Abstract

The history of erosion of southwestern North America and its relationship to surface uplift is a long-standing topic of debate. We use geologic and thermochronometric data to reconstruct the erosion history of southwestern North America. We infer that erosion events occurred mostly in response to surface uplift by contemporaneous tectonism, and were not long-delayed responses to surface uplift caused by later climate change or drainage reorganization. Rock uplift in response to isostatic compensation of exhumation occurred during each erosion event, but has been quantified only for parts of the late Miocene–Holocene erosion episode. We recognize four episodes of erosion and associated tectonic uplift: (1) the Laramide orogeny (ca. 75–45 Ma), during which individual uplifts were deeply eroded as a result of uplift by thrust faults, but Laramide basins and the Great Plains region remained near sea level, as shown by the lack of significant Laramide exhumation in these areas; (2) late middle Eocene erosion (ca. 42–37 Ma) in Wyoming, Montana, and Colorado, which probably occurred in response to epeirogenic uplift from lithospheric rebound that followed the cessation of Laramide dynamic subsidence; (3) late Oligocene–early Miocene deep erosion (ca. 27–15 Ma) in a broad region of the southern Cordillera (including the southern Colorado Plateau, southern Great Plains, trans-Pecos Texas, and northeastern Mexico), which was uplifted in response to increased mantle buoyancy associated with major concurrent volcanism in the Sierra Madre Occidental of Mexico and in the Southern Rocky Mountains; (4) Late Miocene–Holocene erosion (ca. 6–0 Ma) in a broad area of southwestern North America, with loci of deep erosion in the western Colorado–eastern Utah region and in the western Sierra Madre Occidental. Erosion in western Colorado–eastern Utah reflects mantle-related rock uplift as well as an important isostatic component caused by compensation of deep fluvial erosion in the upper Colorado River drainage following its integration to the Gulf of California. Erosion in the western Sierra Madre Occidental occurred in response to rift-shoulder uplift and the proximity of oceanic base level following the late Miocene opening of the Gulf of California. We cannot estimate the amount of rock or surface uplift associated with each erosion episode, but the maximum depths of exhumation for each were broadly similar (typically ∼1–3 km). Only the most recent erosion episode is temporally correlated with climate change.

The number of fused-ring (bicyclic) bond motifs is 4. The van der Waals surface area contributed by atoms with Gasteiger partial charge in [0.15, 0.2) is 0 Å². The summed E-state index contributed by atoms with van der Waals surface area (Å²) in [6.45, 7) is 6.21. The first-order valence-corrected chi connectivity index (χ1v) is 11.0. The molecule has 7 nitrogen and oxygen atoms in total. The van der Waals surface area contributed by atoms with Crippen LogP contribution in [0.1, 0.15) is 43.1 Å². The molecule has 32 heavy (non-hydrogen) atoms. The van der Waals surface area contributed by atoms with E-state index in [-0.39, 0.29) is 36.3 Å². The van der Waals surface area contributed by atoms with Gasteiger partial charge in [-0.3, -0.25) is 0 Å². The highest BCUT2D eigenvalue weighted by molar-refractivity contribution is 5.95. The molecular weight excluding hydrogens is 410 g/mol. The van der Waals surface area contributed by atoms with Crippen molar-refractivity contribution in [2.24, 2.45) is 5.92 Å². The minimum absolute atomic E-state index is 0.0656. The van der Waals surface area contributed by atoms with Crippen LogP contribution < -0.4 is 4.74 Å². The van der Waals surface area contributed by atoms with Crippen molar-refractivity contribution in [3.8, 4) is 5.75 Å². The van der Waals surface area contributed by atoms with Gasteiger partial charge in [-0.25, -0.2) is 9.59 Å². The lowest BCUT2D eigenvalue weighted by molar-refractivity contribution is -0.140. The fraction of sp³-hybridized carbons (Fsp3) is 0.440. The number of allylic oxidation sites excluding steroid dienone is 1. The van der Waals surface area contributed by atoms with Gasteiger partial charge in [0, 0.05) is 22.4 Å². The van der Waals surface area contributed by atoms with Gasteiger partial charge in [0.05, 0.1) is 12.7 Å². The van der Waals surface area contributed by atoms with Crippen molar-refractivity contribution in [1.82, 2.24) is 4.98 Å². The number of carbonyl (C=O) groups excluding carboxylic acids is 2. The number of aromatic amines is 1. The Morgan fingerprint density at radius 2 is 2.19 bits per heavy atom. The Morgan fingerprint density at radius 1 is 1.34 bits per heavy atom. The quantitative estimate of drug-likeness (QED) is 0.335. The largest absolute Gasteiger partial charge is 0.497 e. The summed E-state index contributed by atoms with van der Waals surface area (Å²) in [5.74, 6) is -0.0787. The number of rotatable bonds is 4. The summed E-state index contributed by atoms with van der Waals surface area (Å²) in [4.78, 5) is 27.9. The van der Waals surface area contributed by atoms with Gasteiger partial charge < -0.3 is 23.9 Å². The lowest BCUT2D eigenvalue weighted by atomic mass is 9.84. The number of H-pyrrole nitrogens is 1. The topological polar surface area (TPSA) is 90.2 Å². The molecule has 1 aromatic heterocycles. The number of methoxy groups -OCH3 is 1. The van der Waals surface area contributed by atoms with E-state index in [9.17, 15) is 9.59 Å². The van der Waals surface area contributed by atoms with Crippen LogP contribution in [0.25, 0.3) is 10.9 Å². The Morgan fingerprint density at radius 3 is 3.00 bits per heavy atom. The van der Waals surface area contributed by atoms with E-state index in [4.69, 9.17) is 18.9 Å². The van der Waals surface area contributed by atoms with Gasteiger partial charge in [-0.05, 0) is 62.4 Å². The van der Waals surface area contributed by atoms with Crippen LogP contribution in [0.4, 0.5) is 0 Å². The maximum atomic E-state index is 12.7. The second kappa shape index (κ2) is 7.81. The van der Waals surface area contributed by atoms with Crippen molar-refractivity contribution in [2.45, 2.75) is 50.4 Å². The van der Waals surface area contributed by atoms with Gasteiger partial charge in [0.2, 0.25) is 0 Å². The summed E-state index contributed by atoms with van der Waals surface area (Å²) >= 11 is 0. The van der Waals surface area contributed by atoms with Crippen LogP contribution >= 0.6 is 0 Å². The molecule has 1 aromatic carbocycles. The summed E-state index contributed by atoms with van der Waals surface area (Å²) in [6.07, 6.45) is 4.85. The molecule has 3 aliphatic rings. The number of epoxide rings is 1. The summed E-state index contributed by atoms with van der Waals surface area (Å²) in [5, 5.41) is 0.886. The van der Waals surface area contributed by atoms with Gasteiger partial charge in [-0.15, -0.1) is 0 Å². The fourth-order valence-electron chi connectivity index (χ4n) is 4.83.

Paleoaltimetric studies, except for those based on leaf physiognomy, are generally compatible with the uplift chronology we propose here. Physiognomy-based paleoelevation data suggest that near-modern elevations were attained during the Paleogene, but are the only data that uniquely support such interpretations. High Paleogene elevations require a complex late Paleogene–Neogene uplift and subsidence history for the Front Range and western Great Plains of Colorado that is not compatible with the regional sedimentation and erosion events we describe here. Our results suggest that near-modern surface elevations in southwestern North America were generally not attained until the Neogene, and that these high elevations are the cumulative result of four major episodes of Cenozoic rock uplift of diverse origin, geographic distribution, and timing.

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